But we have ${l}_{2}=\frac{1}{3}{l}_{o}+\frac{2}{3}{l}_{3}$, therefore substituting ${l}_{2}$ in Equation (14) we obtain

${A}_{3}=\frac{1}{2\times 3}\left({l}_{o}+5{l}_{3}\right)d$ (15)

In the same way we can obtain up to ${A}_{n}$ given by

${A}_{n}=\frac{1}{2\times n}\left({l}_{o}+\left(2n-1\right){l}_{n}\right)d$ (16)

where $n=1,2,3,\cdots $.

Since $n=1,2,3,\cdots $ is a discrete, we shall obtain a sequence of areas of different sizes of different trapezoids. Then

$\left\{{A}_{1},{A}_{2},{A}_{3},\cdots ,{A}_{n},\cdots \right\}={\left\{{A}_{n}\right\}}_{n=1}^{\infty}$ (17)

But also from Equations (16) and (17) we obtain

${\left\{{A}_{n}\right\}}_{n=1}^{\infty}={\left\{\frac{1}{2\cdot n}\left({l}_{o}+\left(2n-1\right){l}_{n}\right)d\right\}}_{n=1}^{\infty}$ (18)

To determine the intersection of lines a and a' we show that the sequence in Equation (18) converges and it must converge to zero, otherwise the two lines a and a' do not intersect.

Since we know that ${l}_{o}>{l}_{1}>{l}_{2}>\cdots >{l}_{n}>\cdots $ and ${l}_{n}$ ’s are parallel to one another in a uniform interval d.

Now let for each ${l}_{n}$ there exist a real number ${\lambda}_{n}\in \left(0,1\right)$ such that:

${\lambda}_{n}=\frac{{l}_{n}}{{l}_{n-1}}$ (19)

Equation (19) implies

${\lambda}_{n}{l}_{n-1}={l}_{n}$ (20)

From Equation (20) we obtain

${\lambda}_{1}{l}_{o}={l}_{1}$ (21)

${\lambda}_{2}{l}_{1}={l}_{2}$ (22)

${\lambda}_{3}{l}_{2}={l}_{3}$ (23)

We can obtain up to the n^{th} trapezoid that is

${\lambda}_{n}{l}_{n-1}={l}_{n}$

Expressing ${l}_{n}$ in terms of ${l}_{o}$ and ${\lambda}_{n}$ we obtain

${\lambda}_{1}{l}_{o}={l}_{1}$ ${\lambda}_{2}{l}_{1}={l}_{2}$,

but ${\lambda}_{1}{l}_{o}={l}_{1}$ implying that

${\lambda}_{2}{\lambda}_{1}{l}_{o}={l}_{2}$

${\lambda}_{3}{\lambda}_{2}{\lambda}_{1}{l}_{o}={l}_{3}$

We obtain up to ${l}_{n}$ in a similar way

${\prod}_{k=1}^{n}{\lambda}_{k}{l}_{o}}={l}_{n$ (24)

Substituting Equation (25) in to Equation (18) we obtain

${\left\{{A}_{n}\right\}}_{n=1}^{\infty}={\left\{\frac{1}{2\cdot n}\left({l}_{o}+\left(2n-1\right){\displaystyle \underset{k=1}{\overset{n}{\prod}}{\lambda}_{k}{l}_{o}}\right)d\right\}}_{n=1}^{\infty}$

Therefore

${\left\{{A}_{n}\right\}}_{n=1}^{\infty}={l}_{o}d{\left\{\frac{1}{2\cdot n}\left(1+\left(2n-1\right){\displaystyle \underset{k=1}{\overset{n}{\prod}}{\lambda}_{k}}\right)\right\}}_{n=1}^{\infty}$ (25)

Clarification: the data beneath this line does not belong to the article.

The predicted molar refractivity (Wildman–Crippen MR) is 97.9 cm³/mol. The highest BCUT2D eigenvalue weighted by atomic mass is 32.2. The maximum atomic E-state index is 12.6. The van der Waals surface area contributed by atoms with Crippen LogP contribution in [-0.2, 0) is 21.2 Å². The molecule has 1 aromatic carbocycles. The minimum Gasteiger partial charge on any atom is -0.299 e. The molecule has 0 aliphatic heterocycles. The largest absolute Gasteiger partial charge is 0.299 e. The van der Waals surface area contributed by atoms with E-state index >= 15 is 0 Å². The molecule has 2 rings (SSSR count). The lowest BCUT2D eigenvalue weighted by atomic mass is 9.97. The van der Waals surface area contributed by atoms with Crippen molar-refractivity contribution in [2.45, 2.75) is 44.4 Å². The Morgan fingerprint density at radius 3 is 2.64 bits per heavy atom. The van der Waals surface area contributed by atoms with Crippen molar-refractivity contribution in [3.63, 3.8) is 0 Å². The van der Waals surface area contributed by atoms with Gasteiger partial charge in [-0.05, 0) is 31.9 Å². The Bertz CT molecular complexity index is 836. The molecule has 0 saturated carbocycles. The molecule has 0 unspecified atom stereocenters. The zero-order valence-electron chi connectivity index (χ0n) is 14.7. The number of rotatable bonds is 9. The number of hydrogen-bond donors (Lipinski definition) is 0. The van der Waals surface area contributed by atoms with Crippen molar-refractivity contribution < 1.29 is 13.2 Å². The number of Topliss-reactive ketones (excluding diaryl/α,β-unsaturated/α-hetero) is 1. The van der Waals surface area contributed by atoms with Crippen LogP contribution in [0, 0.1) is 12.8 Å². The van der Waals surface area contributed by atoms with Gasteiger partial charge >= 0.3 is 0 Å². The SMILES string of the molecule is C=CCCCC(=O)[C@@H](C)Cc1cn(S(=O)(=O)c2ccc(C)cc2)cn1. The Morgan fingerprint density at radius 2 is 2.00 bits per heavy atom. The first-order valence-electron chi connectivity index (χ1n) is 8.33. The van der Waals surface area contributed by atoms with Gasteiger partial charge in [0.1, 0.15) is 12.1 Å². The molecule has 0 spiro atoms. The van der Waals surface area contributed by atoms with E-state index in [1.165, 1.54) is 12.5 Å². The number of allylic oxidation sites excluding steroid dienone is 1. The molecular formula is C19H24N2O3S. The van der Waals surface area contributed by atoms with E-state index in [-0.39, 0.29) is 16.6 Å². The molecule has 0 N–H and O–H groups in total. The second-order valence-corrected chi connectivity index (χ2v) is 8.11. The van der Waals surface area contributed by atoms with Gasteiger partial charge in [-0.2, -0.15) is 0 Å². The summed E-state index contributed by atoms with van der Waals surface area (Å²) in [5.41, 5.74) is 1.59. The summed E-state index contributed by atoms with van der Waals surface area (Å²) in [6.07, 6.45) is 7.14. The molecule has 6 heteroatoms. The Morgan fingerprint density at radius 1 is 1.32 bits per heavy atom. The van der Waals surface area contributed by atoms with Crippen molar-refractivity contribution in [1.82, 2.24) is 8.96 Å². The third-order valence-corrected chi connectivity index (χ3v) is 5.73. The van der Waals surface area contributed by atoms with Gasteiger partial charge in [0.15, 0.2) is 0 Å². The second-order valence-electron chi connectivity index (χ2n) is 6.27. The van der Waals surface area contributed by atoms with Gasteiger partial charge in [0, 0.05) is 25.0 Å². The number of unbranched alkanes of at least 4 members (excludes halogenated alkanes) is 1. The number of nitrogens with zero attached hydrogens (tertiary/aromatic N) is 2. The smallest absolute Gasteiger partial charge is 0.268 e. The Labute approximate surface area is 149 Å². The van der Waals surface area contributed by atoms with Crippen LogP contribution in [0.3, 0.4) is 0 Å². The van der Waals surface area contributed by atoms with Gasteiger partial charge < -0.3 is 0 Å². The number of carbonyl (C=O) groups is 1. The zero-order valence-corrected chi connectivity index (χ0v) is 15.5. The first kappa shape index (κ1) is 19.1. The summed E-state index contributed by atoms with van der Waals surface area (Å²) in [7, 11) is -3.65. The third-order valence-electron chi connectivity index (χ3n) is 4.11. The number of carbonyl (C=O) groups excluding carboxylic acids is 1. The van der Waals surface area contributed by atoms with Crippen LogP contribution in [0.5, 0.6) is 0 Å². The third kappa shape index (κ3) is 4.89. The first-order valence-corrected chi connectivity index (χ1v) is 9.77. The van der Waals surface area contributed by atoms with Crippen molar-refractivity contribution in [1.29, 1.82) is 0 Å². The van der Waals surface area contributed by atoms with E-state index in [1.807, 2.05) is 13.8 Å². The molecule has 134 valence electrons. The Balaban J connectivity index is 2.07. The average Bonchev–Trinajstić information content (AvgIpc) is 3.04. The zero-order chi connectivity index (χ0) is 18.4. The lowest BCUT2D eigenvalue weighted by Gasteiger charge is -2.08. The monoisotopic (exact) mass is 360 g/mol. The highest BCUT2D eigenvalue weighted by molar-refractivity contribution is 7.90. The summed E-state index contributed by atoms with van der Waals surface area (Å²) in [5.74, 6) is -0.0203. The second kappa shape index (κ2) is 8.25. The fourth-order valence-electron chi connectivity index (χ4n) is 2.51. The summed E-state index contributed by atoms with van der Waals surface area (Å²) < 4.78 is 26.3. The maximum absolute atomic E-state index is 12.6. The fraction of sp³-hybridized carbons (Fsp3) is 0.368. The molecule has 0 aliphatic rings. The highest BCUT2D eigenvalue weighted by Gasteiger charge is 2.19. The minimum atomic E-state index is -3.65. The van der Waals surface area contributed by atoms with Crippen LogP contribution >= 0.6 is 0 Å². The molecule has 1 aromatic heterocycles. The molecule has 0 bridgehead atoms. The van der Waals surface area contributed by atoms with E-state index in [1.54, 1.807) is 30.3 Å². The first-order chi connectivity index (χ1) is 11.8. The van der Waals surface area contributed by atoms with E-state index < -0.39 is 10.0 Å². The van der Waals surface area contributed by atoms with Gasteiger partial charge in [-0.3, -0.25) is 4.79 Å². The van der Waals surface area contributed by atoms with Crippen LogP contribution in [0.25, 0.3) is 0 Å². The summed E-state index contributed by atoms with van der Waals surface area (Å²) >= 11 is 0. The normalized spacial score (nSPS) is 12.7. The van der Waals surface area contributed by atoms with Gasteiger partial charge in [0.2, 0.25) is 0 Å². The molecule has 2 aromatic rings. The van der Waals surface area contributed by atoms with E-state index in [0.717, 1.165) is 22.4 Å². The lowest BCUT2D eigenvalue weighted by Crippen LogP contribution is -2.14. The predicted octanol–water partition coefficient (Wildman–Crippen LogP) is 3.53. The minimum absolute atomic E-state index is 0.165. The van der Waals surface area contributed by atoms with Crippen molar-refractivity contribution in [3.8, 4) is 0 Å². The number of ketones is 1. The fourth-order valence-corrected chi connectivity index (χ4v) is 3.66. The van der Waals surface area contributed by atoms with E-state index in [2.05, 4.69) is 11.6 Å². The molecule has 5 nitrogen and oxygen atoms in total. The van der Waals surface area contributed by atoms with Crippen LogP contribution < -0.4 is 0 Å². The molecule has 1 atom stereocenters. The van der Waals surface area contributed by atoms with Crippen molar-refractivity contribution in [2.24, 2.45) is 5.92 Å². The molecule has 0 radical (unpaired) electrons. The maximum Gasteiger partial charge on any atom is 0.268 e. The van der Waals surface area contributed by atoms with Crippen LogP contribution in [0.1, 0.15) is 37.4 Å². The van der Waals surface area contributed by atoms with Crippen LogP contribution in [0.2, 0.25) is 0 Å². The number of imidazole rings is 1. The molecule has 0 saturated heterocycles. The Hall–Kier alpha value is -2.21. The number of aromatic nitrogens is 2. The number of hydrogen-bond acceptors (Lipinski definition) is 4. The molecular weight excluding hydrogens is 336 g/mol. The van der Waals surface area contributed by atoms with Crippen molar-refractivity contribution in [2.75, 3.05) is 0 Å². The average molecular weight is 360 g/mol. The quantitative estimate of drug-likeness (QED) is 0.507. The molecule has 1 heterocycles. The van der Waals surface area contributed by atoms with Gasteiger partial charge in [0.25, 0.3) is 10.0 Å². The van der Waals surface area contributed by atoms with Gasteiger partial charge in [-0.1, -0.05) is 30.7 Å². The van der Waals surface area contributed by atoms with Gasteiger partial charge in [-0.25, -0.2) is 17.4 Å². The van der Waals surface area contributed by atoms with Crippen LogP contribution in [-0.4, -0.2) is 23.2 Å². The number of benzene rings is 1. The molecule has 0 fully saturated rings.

In limits

$\underset{n\to \infty}{\mathrm{lim}}{A}_{n}={l}_{o}d\underset{n\to \infty}{\mathrm{lim}}\frac{1}{2\cdot n}\left(1+\left(2n-1\right){\displaystyle \underset{k=1}{\overset{n}{\prod}}{\lambda}_{k}}\right)=0$ (26)

Equation (26) implies that as n grows bigger, ${A}_{n}$ tends to zero which clearly shows that the lines a and a' intersect.

This comes from the fact that $\prod}_{k=1}^{n}{\lambda}_{k$ is a product of numbers between 0 and 1so as n extends to infinity, $\prod}_{k=1}^{n}{\lambda}_{k$ goes to zero and $\frac{1}{2\cdot n}$ goes to zero.

Also, let’s assume ${\lambda}_{1}={\lambda}_{2}={\lambda}_{3}=\cdots ={\lambda}_{n}=\lambda \in \left(0,1\right)$, then

$\underset{k=1}{\overset{n}{\prod}}{\lambda}_{k}}={\lambda}^{n$ (27)

Substituting Equation (27) into Equation (25) we obtain

${\left\{{A}_{n}\right\}}_{n=1}^{\infty}={l}_{o}d{\left\{\frac{1}{2\cdot n}\left(1+\left(2n-1\right){\lambda}^{n}\right)\right\}}_{n=1}^{\infty}$ (28)

In limits again we obtain

$\underset{n\to \infty}{\mathrm{lim}}{\left\{{A}_{n}\right\}}_{n=1}^{\infty}={l}_{o}d\underset{n\to \infty}{\mathrm{lim}}\frac{1}{2\cdot n}\left(1+\left(2n-1\right){\lambda}^{n}\right)=0$ (29)

Equations (26) and (28) agree in limits. This implies the lines a and a' intersect (converge) at some point with area approximately zero.

We need to verify whether this is the only condition through which the lines a and a' intersect.

Let us consider Figure 2 above. Assume a and a' are parallel to each other, then

${\lambda}_{1}={\lambda}_{2}={\lambda}_{3}=\cdots ={\lambda}_{n}=\lambda =1$ (30)

This means ${l}_{o}={l}_{1}={l}_{2}=\cdots ={l}_{n}=\cdots $

Substituting Equation (30) into Equation (28) we obtain